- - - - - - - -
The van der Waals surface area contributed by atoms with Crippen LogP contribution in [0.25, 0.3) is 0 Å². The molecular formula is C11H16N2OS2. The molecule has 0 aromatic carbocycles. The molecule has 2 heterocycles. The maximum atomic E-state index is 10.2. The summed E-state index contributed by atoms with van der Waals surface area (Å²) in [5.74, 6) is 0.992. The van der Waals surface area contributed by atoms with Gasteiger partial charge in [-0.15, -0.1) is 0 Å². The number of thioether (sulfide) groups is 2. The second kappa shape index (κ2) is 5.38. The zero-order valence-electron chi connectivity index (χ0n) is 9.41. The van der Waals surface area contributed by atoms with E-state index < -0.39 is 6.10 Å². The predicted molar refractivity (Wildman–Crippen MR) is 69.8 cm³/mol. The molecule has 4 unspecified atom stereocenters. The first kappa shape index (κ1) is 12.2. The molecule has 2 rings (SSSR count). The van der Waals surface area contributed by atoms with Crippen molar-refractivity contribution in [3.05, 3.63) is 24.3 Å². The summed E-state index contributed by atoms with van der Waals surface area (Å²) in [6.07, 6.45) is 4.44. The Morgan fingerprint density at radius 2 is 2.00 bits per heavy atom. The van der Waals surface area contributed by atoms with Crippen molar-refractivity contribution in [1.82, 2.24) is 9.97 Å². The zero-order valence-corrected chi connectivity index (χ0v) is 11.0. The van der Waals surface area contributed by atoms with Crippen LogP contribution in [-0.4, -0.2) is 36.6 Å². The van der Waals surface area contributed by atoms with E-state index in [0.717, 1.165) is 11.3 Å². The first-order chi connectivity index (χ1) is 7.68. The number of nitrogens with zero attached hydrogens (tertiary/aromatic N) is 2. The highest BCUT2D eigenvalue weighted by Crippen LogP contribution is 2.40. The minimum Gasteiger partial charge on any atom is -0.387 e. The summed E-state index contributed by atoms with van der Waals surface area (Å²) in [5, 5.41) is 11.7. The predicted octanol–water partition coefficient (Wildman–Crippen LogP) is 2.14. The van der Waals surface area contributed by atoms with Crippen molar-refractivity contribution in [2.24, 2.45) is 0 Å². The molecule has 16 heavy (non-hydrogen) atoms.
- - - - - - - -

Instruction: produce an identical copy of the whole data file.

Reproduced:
The van der Waals surface area contributed by atoms with Crippen LogP contribution in [0.25, 0.3) is 0 Å². The molecular formula is C11H16N2OS2. The molecule has 0 aromatic carbocycles. The molecule has 2 heterocycles. The maximum atomic E-state index is 10.2. The summed E-state index contributed by atoms with van der Waals surface area (Å²) in [5.74, 6) is 0.992. The van der Waals surface area contributed by atoms with Gasteiger partial charge in [-0.15, -0.1) is 0 Å². The number of thioether (sulfide) groups is 2. The second kappa shape index (κ2) is 5.38. The zero-order valence-electron chi connectivity index (χ0n) is 9.41. The van der Waals surface area contributed by atoms with E-state index < -0.39 is 6.10 Å². The predicted molar refractivity (Wildman–Crippen MR) is 69.8 cm³/mol. The molecule has 4 unspecified atom stereocenters. The first kappa shape index (κ1) is 12.2. The molecule has 2 rings (SSSR count). The van der Waals surface area contributed by atoms with Crippen molar-refractivity contribution in [3.05, 3.63) is 24.3 Å². The summed E-state index contributed by atoms with van der Waals surface area (Å²) in [6.07, 6.45) is 4.44. The Morgan fingerprint density at radius 2 is 2.00 bits per heavy atom. The van der Waals surface area contributed by atoms with Crippen molar-refractivity contribution in [1.82, 2.24) is 9.97 Å². The zero-order valence-corrected chi connectivity index (χ0v) is 11.0. The van der Waals surface area contributed by atoms with Crippen LogP contribution in [-0.4, -0.2) is 36.6 Å². The van der Waals surface area contributed by atoms with E-state index in [0.717, 1.165) is 11.3 Å². The first-order chi connectivity index (χ1) is 7.68. The number of nitrogens with zero attached hydrogens (tertiary/aromatic N) is 2. The highest BCUT2D eigenvalue weighted by Crippen LogP contribution is 2.40. The minimum Gasteiger partial charge on any atom is -0.387 e. The summed E-state index contributed by atoms with van der Waals surface area (Å²) in [5, 5.41) is 11.7. The predicted octanol–water partition coefficient (Wildman–Crippen LogP) is 2.14. The van der Waals surface area contributed by atoms with Crippen molar-refractivity contribution in [2.24, 2.45) is 0 Å². The molecule has 16 heavy (non-hydrogen) atoms.